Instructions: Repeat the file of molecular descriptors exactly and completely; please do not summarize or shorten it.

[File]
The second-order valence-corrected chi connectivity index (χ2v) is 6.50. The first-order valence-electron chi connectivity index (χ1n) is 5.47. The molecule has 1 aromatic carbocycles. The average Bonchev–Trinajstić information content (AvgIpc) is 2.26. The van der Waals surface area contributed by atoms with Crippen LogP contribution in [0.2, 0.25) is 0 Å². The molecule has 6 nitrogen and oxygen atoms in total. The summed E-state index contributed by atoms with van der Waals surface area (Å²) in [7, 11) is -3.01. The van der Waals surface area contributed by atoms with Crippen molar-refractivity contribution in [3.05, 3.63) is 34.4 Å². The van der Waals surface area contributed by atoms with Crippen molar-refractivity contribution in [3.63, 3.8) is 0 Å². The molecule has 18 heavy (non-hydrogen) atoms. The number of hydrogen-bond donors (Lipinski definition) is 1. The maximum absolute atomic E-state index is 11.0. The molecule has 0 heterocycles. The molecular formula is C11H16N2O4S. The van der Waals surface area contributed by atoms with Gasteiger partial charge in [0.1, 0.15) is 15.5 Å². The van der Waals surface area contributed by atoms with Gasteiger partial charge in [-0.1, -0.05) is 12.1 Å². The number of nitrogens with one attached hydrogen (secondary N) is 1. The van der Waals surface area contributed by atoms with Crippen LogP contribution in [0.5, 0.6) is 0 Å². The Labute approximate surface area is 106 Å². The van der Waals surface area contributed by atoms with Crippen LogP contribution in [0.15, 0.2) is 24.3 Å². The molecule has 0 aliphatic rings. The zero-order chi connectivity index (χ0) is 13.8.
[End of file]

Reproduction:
The second-order valence-corrected chi connectivity index (χ2v) is 6.50. The first-order valence-electron chi connectivity index (χ1n) is 5.47. The molecule has 1 aromatic carbocycles. The average Bonchev–Trinajstić information content (AvgIpc) is 2.26. The van der Waals surface area contributed by atoms with Crippen LogP contribution in [0.2, 0.25) is 0 Å². The molecule has 6 nitrogen and oxygen atoms in total. The summed E-state index contributed by atoms with van der Waals surface area (Å²) in [7, 11) is -3.01. The van der Waals surface area contributed by atoms with Crippen molar-refractivity contribution in [3.05, 3.63) is 34.4 Å². The van der Waals surface area contributed by atoms with Crippen molar-refractivity contribution in [3.63, 3.8) is 0 Å². The molecule has 18 heavy (non-hydrogen) atoms. The number of hydrogen-bond donors (Lipinski definition) is 1. The maximum absolute atomic E-state index is 11.0. The molecule has 0 heterocycles. The molecular formula is C11H16N2O4S. The van der Waals surface area contributed by atoms with Gasteiger partial charge in [0.1, 0.15) is 15.5 Å². The van der Waals surface area contributed by atoms with Gasteiger partial charge in [-0.1, -0.05) is 12.1 Å². The number of nitrogens with one attached hydrogen (secondary N) is 1. The van der Waals surface area contributed by atoms with Crippen LogP contribution in [0.5, 0.6) is 0 Å². The Labute approximate surface area is 106 Å². The van der Waals surface area contributed by atoms with Crippen LogP contribution in [0.15, 0.2) is 24.3 Å². The molecule has 0 aliphatic rings. The zero-order chi connectivity index (χ0) is 13.8.